Keeping pace with a trend that is seeing broadband vendors transition key functions into software, CableLabs has initiated a project that will investigate a “virtual” form of the Converged Cable Access Platform (CCAP), a next-gen, high-density architecture that will put all services under one roof by combining the functions of the cable modem termination system and edge QAM.
“We’re starting to investigate how a virtual CCAP would look like,” said Chris Donley, director of SDN (software-defined networking) technology at CableLabs.
That vCCAP work, which Donley says is in the “relatively early” stages, stems from CableLabs’ study of the advantages promised by SDN and network functions virtualization (NFV) – two tech trends that are gathering interest and momentum across the telecom industry.
In general terms, SDN separates the control plane from the data plane, while NFV aims to put into software functions that have linked to purpose-built hardware, such as firewalls, Web filtering, and load balancing, and instead operate them on generic servers.
The advantage of this “cloud play for the network,” he said, is it can lead to an acceleration of service deployments and enable cable to develop new offerings “at Web scale.” CableLabs started to take a closer look at SDN and NFV in 2012, and joined the European Telecommunications Standards Institute’s NFV specs group in the fall of that year.
Donley said vCCAP project will focus on which elements of the architecture could be virtualized, with an initial goal to create a common architecture that still provides vendors with enough flexibly to differentiate their products. “My vision is to keep this as lightweight as possible to give a lot of room for innovation.”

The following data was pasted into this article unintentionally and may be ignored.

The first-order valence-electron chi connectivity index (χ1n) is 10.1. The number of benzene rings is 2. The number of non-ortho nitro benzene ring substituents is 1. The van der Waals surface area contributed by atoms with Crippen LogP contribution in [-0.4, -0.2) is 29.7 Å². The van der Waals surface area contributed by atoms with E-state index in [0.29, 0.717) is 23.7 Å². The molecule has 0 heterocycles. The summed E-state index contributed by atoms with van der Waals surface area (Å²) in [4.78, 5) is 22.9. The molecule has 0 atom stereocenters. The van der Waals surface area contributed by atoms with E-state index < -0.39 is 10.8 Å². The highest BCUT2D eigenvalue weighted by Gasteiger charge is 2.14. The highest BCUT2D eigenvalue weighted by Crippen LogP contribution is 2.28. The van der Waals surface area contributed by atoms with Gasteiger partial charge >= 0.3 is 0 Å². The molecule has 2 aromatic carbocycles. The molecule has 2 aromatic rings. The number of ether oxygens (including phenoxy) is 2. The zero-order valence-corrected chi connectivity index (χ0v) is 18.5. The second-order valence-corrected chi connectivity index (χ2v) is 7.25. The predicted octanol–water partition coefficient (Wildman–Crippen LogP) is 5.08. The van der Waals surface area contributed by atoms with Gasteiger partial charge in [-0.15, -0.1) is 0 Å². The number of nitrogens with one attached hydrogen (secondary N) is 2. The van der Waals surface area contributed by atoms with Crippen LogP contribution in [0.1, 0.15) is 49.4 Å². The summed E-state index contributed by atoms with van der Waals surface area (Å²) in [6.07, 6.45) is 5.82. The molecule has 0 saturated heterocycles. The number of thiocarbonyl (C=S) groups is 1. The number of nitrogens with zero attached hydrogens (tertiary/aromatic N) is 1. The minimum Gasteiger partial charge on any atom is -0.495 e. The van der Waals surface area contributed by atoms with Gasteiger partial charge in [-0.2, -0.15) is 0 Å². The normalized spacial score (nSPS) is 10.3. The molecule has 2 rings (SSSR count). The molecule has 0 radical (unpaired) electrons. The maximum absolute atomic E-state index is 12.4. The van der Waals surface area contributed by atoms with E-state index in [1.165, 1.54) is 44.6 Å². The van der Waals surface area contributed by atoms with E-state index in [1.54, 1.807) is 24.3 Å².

He expects that work to product a vCCAP technical report by the second half of the year. CableLabs and its members and partners will later determine whether new specs will be required to accommodate more CCAP virtualization.
In the meantime, CableLabs has already started to bring SDN elements to the cable plant, including the writing of a plug-in for PacketCable Multimedia, a spec that enables QoS in IP-based applications, that can be attached to OpenDaylight, an open source SDN controller. CableLabs has also started work on a “virtual CPE” prototype for Metro Ethernet services that runs on Rasberry Pi microcomputer powered by a $35 off-the-shelf Broadcom chipset. In the envisioned scenario, the software stack could fit into the data center to provision and control a virtalized version of a MetroE endpoint, Donley said.
Many CCAP vendors have begun to pursue virtualization product strategies, while startups such as Gainspeed are focusing on virtualized forms of the CCAP right out of the chute. More detail on how CCAP vendors are preparing for a more virtualized cable environment will be covered in the March 17 issue of Multichannel News.